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APPROACH TO THE BREAST AFTER WEIGHT LOSS

APPROACH TO THE BREAST AFTER WEIGHT LOSS
APPROACH TO THE BREAST AFTER WEIGHT LOSS

Key Points

  • Carefully assess parenchymal volume, amount of redundant skin envelope, and extent of lateral skin/fat roll.
  • Consider order of breast reshaping in association with other planned body-contouring procedures.
  • Plan Wise pattern marking to encompass lateral chest wall tissue in order to eliminate skin/fat roll and also allow for autologous volume augmentation.
  • Deepithelialization of entire Wise pattern and complete degloving of parenchyma preserves breast volume and provides broad dermal surface area.
  • Permanent suspension sutures secure dermis to rib periosteum, and multiple plication sutures in dermis allow precise control of breast shape.

INTRODUCTION


The nature of breast deformities after weight loss Postbariatric patients manifest severe breast deformities that are very different from those seen in the traditional mastopexy candidate. Severe volume deflation with distortion of shape and inelastic skin is common. There are four problems. 1. There is a tendency toward significant and sometimes asymmetric breast volume loss with a deflated and flattened appearance.

2. There tends to be dramatic loss of skin elasticity, as well as tremendous skin excess relative to the parenchymal volume.

3. The nipples are usually too medial in position.

4. A final peculiarity, fairly unique to this population, is the presence of prominent axillary skin, or in many cases a fatty roll. This blurs the border between the lateral breast and chest wall, sometimes forming one continuous roll of tissue (Fig. 4.1).


The role of short scar techniques To achieve an aesthetically pleasing breast in the setting of these deformities, there must be reshaping of the deflated breast parenchyma and augmentation with autologous tissue to re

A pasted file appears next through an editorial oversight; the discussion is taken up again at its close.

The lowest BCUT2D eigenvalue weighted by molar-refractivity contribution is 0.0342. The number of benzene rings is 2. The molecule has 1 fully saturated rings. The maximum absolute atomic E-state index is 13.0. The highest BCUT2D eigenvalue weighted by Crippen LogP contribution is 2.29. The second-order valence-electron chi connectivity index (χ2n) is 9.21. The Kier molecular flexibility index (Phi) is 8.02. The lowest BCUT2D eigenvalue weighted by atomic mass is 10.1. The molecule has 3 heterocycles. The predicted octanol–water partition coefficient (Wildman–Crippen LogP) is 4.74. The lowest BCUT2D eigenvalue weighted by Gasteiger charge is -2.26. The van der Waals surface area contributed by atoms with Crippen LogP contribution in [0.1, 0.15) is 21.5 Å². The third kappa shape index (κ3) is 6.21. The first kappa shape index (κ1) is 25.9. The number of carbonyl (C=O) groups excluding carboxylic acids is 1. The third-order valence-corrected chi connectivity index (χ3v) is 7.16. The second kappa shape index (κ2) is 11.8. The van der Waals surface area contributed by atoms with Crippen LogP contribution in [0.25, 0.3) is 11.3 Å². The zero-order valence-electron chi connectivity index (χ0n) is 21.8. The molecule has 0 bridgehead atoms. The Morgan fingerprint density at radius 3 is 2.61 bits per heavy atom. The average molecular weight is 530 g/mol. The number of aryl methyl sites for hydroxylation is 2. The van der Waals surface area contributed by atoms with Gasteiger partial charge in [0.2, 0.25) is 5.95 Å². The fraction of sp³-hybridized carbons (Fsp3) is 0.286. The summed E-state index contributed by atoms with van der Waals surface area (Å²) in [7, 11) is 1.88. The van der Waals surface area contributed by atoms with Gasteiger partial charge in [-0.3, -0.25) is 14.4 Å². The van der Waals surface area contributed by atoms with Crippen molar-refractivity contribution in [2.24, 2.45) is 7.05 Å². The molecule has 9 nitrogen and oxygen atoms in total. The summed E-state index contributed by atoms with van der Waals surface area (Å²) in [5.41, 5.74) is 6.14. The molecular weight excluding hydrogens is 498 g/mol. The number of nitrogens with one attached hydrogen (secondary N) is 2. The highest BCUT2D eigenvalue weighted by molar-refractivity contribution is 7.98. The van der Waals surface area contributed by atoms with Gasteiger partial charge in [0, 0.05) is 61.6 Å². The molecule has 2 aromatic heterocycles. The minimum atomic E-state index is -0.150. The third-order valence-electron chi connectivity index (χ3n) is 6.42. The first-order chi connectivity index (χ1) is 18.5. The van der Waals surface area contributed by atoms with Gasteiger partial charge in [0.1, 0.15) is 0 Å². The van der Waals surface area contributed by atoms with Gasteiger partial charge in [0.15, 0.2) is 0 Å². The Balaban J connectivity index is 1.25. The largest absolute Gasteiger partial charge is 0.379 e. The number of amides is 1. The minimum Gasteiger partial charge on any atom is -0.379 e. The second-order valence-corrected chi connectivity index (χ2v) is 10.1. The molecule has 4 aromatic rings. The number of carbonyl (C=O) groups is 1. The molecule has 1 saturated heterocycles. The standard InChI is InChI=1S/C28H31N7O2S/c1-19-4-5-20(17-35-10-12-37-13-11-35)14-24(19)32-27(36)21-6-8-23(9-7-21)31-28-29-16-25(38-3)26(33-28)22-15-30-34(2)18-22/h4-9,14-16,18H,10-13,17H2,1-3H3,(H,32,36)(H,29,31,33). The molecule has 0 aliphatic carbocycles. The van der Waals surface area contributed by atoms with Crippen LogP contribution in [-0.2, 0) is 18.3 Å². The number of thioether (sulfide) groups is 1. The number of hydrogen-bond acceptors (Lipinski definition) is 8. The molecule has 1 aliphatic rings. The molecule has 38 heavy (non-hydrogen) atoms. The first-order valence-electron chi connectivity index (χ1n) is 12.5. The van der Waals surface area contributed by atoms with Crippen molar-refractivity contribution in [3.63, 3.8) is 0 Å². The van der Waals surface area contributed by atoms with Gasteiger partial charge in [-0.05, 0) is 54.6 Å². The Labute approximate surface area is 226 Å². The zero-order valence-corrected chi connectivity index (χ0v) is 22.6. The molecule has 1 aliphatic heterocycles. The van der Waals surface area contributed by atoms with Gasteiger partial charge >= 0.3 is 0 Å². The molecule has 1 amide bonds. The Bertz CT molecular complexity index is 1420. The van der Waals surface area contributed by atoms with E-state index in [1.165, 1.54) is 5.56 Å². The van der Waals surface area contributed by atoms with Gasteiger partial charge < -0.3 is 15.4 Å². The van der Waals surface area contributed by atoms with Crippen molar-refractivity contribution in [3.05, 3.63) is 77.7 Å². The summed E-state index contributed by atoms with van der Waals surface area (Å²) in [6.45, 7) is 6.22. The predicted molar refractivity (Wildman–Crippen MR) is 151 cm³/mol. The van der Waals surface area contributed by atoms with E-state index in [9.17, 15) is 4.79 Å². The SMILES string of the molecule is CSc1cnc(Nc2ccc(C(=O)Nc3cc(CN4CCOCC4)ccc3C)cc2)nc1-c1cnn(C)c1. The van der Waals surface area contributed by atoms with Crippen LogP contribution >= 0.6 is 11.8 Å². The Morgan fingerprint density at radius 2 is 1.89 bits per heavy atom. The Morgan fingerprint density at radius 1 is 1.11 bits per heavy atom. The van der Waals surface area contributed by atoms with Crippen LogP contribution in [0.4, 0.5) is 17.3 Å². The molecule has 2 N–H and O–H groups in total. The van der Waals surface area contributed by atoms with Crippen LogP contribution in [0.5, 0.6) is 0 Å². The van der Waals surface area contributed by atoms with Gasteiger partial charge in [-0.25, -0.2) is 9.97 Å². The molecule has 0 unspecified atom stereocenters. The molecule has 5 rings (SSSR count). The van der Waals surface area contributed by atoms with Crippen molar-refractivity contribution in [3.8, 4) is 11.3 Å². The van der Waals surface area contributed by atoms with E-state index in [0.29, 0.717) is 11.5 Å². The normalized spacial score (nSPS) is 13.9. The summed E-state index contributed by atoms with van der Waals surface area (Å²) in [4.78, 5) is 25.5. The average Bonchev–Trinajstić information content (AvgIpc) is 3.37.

store superior fullness and projection. The skin envelope must be reduced and prominent axillary skin rolls eliminated. It is the authors’ view that short scar techniques are inadequate in handling the redundant inelastic skin envelope in these patients. Moreover, short scar techniques cannot properly address the lateral skin excess.
Approach used by the authors The authors have developed and refined a technique using the principles of dermal suspension and total parenchymal reshaping. An extended Wise pattern encompasses and eliminates lateral skin rolls, while at the same time providing additional tissue that may be used as necessary for volume augmentation. Deepithelialization of the entire Wise pattern creates a broad dermal surface area that can be plicated to precisely control breast shape and can be suspended to the chest wall.
Background The technique developed by the authors for the weight loss patient is based on lessons learned from the historical development of breast-reshaping methods. Schwarzmann’s early contribution demonstrating the importance of dermal blood supply was essential.1 Beisenberger’s conceptual revolution of total dissociation of the skin envelope from the glandular tissue was invaluable in the development of this and many other procedures.2 While the Beisenberger technique had great support and longevity, surgeons continued to produce technical refinements. Thorek is credited with introducing the free nipple graft in the 1920s,3 and this method provides a valuable lifeboat for breast surgeons who note poor nipple perfusion in the operating room. The 1950s saw Wise describe a technique to control the skin envelope in a manner that accentuates breast shape.4 In 1960, Strombeck described a horizontal bipedicled procedure with enhanced nipple vascularity.5 A significant contribution came from McKissock’s vertical bipedicled flap, which facilitated the creation of a more natural-appearing breast.6 In 1963, Skoog produced work supporting the transposition of the nipple areolar complex (NAC) on a unilateral vascular pedicle.7 Eventually, Rubiero described,8 and Courtiss and Goldwyn championed the inferior pedicle with the Wise pattern of scars.9 The various approaches applied in the

historical development phase of breast surgery demonstrated that safe and effective reshaping could be accomplished through multiple techniques based on sound principles. Many techniques dictated that the shape of the breast was contingent on the pattern and amount of skin excised, and ultimately relied on skin support to maintain shape.10 Untoward effects of this approach include parenchymal ‘bottoming out’, recurrent ptosis, and lengthy scars. Because of these realizations, surgeons sought to create ways to uplift and reshape the breast in a more durable fashion, while at the same time minimizing scar formation. Lassus pioneered the vertical mammoplasty, with volume control via a central wedge resection, transposition of the NAC on a superior pedicle flap, and a vertical scar to finish.11,12 Lejour expanded on this by adding regional suction lipectomy, glandular undermining, and sub